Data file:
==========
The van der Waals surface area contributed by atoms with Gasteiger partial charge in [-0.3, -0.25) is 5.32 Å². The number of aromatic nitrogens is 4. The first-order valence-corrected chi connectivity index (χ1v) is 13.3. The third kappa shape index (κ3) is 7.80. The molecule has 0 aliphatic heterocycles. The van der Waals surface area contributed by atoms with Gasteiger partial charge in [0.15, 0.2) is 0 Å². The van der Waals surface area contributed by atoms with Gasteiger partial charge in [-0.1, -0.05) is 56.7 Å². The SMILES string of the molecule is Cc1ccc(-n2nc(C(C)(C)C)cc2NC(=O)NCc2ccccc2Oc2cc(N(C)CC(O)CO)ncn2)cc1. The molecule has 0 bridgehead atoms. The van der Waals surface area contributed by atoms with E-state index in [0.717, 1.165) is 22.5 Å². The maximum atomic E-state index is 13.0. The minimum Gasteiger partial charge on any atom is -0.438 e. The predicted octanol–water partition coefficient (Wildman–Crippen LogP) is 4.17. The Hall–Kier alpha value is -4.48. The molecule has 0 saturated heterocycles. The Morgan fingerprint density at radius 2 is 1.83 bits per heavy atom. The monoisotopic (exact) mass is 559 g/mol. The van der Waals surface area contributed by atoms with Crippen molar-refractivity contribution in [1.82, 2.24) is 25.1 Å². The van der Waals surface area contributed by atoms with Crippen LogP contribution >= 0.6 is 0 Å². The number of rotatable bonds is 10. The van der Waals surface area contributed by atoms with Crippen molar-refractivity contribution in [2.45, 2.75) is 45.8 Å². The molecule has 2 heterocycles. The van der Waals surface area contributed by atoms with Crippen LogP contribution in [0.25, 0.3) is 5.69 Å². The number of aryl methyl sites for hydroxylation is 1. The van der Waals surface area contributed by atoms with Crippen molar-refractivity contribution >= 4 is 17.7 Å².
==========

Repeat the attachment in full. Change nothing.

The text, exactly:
The van der Waals surface area contributed by atoms with Gasteiger partial charge in [-0.3, -0.25) is 5.32 Å². The number of aromatic nitrogens is 4. The first-order valence-corrected chi connectivity index (χ1v) is 13.3. The third kappa shape index (κ3) is 7.80. The molecule has 0 aliphatic heterocycles. The van der Waals surface area contributed by atoms with Gasteiger partial charge in [0.15, 0.2) is 0 Å². The van der Waals surface area contributed by atoms with Gasteiger partial charge in [-0.1, -0.05) is 56.7 Å². The SMILES string of the molecule is Cc1ccc(-n2nc(C(C)(C)C)cc2NC(=O)NCc2ccccc2Oc2cc(N(C)CC(O)CO)ncn2)cc1. The molecule has 0 bridgehead atoms. The van der Waals surface area contributed by atoms with E-state index in [0.717, 1.165) is 22.5 Å². The maximum atomic E-state index is 13.0. The minimum Gasteiger partial charge on any atom is -0.438 e. The predicted octanol–water partition coefficient (Wildman–Crippen LogP) is 4.17. The Hall–Kier alpha value is -4.48. The molecule has 0 saturated heterocycles. The Morgan fingerprint density at radius 2 is 1.83 bits per heavy atom. The monoisotopic (exact) mass is 559 g/mol. The van der Waals surface area contributed by atoms with Crippen molar-refractivity contribution in [1.82, 2.24) is 25.1 Å². The van der Waals surface area contributed by atoms with Crippen LogP contribution >= 0.6 is 0 Å². The number of rotatable bonds is 10. The van der Waals surface area contributed by atoms with Crippen molar-refractivity contribution in [2.45, 2.75) is 45.8 Å². The molecule has 2 heterocycles. The van der Waals surface area contributed by atoms with Crippen LogP contribution in [0.25, 0.3) is 5.69 Å². The number of aryl methyl sites for hydroxylation is 1. The van der Waals surface area contributed by atoms with Crippen molar-refractivity contribution >= 4 is 17.7 Å².